will be best positioned to compete successfully in the global economy.”
Answers A, B, C and D are important purposes of education, but the Common Core initiative represents a chauvinist, competitive distortion of those purposes. For an even scarier, openly militaristic justification of support to the Common Core, see U.S. Education Reform and National Security (2012) by Murdoch exec and former NYC corporate educational reform raider, Joel Klein and “mushroom cloud” imperialist war monger, Condoleezza Rice (not such an odd couple, after all). Along with the Common Core Standards and testing, they also propose a periodic “National Security Audit” because public schools “constitute a very grave national security threat facing this nation.” It is not a giant step from thinking about our children as “human capital” (rather than human beings) and widgets to thinking about them as human drones.
- E is correct. See “Is the Gates Foundation Involved in bribery,” July 23, 2010.
The Gates Foundation gave more than a hundred million dollars to the Council of Chief School Officers and the National Governors association (“JoLLE Forum — Rotten to the (Common) Core,” Nov. 1, 2012) — the two main organizations charged with drafting and promoting the Common Core. The Common Core Initiative is a key part of the “reformers’” market-based strategy to denigrate and close public schools, bust and marginalize unions and make way for charters, vouchers and privatization. Answer B is a false claim given as another rationale for the Common Core. “Reformers” undermine the professional expertise of teachers, particularly career teachers who have devoted their lives to the profession. The “reformers” instead idolize the Teach for America model where Ivy League hotshots teach for a couple years, enhance their resumés, and then go off to their real jobs, often — as in the case TFA graduate Michelle Rhee — to the lucrative education reform business. Answers A, C, and D are also untrue
- E is correct. David Coleman in a speech to New York State educators in Albany, April 2011 disparaging personal writing.
He went on to say, “It is rare in a working environment that someone says, ‘Johnson, I need a market analysis by Friday, but before that I need a compelling account of your childhood’.” If we subject this statement to the “close reading” Coleman favors, we may notice his use of the word, “people.” The “people” who “don’t give a shit” turn out to be our bosses, and education is understood as making “Johnson” a useful, compliant worker. If we extend the critique beyond a close reading, we may want to ask about David Coleman’s problem with his childhood. Answers A, B, C and D are wrong although any of these figures could have said it on another occasion.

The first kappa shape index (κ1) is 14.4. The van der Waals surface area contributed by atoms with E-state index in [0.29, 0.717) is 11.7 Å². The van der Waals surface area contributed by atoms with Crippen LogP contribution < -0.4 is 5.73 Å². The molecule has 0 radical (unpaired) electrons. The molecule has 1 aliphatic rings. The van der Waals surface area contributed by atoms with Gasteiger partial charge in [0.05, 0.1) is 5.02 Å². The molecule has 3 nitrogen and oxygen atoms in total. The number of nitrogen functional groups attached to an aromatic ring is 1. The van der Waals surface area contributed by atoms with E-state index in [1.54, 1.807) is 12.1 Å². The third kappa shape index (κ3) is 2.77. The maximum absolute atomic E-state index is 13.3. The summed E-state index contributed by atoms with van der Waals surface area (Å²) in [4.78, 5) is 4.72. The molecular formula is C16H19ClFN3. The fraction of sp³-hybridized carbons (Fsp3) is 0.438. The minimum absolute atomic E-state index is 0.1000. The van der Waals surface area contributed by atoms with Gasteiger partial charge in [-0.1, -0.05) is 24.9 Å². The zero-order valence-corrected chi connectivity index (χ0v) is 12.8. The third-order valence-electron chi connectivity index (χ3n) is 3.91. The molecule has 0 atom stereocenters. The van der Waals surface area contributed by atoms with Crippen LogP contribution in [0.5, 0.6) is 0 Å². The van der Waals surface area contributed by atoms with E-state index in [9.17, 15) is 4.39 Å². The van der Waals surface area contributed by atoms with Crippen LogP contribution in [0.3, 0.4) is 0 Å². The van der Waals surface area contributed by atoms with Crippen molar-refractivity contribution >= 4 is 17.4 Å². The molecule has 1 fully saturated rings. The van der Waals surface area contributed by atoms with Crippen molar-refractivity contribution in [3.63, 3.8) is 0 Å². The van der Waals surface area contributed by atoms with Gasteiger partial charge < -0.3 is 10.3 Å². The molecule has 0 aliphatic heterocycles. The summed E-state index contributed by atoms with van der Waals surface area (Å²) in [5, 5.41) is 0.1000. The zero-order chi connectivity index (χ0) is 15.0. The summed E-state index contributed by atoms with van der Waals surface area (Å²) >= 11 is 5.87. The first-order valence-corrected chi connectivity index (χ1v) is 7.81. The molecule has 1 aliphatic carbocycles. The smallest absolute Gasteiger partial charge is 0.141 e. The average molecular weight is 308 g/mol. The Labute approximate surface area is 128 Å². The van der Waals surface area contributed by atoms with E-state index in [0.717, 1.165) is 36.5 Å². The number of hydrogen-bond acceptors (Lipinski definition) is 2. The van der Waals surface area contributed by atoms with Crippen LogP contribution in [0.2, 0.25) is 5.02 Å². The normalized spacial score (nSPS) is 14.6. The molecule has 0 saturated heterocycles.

- D is correct. – (This is our Passover
question.) It is all about the testing. The tests will be used for
everything—to determine outcomes for students, funding for schools and
districts, and to be a big part of teacher evaluation determining pay.
Educators who try to divorce the Common Core Standards’ lofty language
of pedagogical “practices” from the brute facts of the standardized
testing are fooling themselves and/or others. CCS promoters say the
standards direct “the what” but not “the how” of teaching. But the
detailed descriptions of the CCS and the testing requirement for
“coverage” imply a shallow curriculum and teacher-centered, direct
Answers A, B, and C are wrong because there have been many standards documents that have engaged educators as aspirational guides to what students should be able to know and do. Principles and Standards for School Mathematics (1989, 2000) of the National Council of Teachers of Mathematics (NCTM) is a good example. It offers lots of guidance for instruction and formative assessments, but no associated standardized tests. (Sadly the NCTM along with most mainstream educational organizations is now drinking the Common Core Kool-Aid.) Answer E is wrong because teachers always try to balance and blend genres; the CCS impulse to teacher-proofing results in a pointless ratio of fictional to informational text.
- C is correct – See “Measuring Child Poverty,” UNICEF, May 2012.
With increasing child poverty, soaring inequality and more visible downward mobility, educational “reformers” blame public schools, teachers and their unions, parents, anything and everything but the social and economic conditions that devastate the learning opportunities of so many of our school children. Even to mention such reality-based factors exposes the critic to charges of engaging in “the soft-core bigotry of low expectations.” When you disaggregate the data on international tests such as PISA, U.S. middle class students who attend well-funded schools achieve high scores on international tests, among the highest in the world. “PISA 2009 Reading Test Results: The US does quite well, controlling for SES. And maybe American scores are ‘just right.’”
Answers B, D, and E are wrong because they are untrue, and A is a non-sequitur.
- E is correct. See “Common Core Assessments.” See also “How Much Testing” by Stephen Krashen, 25 July 2012.
Online testing will also contribute to the spiraling costs that school districts cannot afford. See “Federal Mandates on Local Education: Costs and Consequences – Yes, it’s a Race, but is it in the Right Direction?” It is, however, a profitable dream come true for test makers and publishers who can now address a single national market mandated to test and test again.
- C is correct. See Sophia’s excellent letter and test. In the same reading passage Sophia quotes Einstein’s reprove that if you “judge a fish on its ability to climb a tree, it will live its whole life believing it is stupid.” Sophia’s letter expresses how these tests represent a powerful authoritarian reading lesson, a frontal attack on children’s creativity and identities as learners. Answers A and B are untrue, D is insane, and E may be the right answer for Pearson Vue publishers, but 8th graders know better.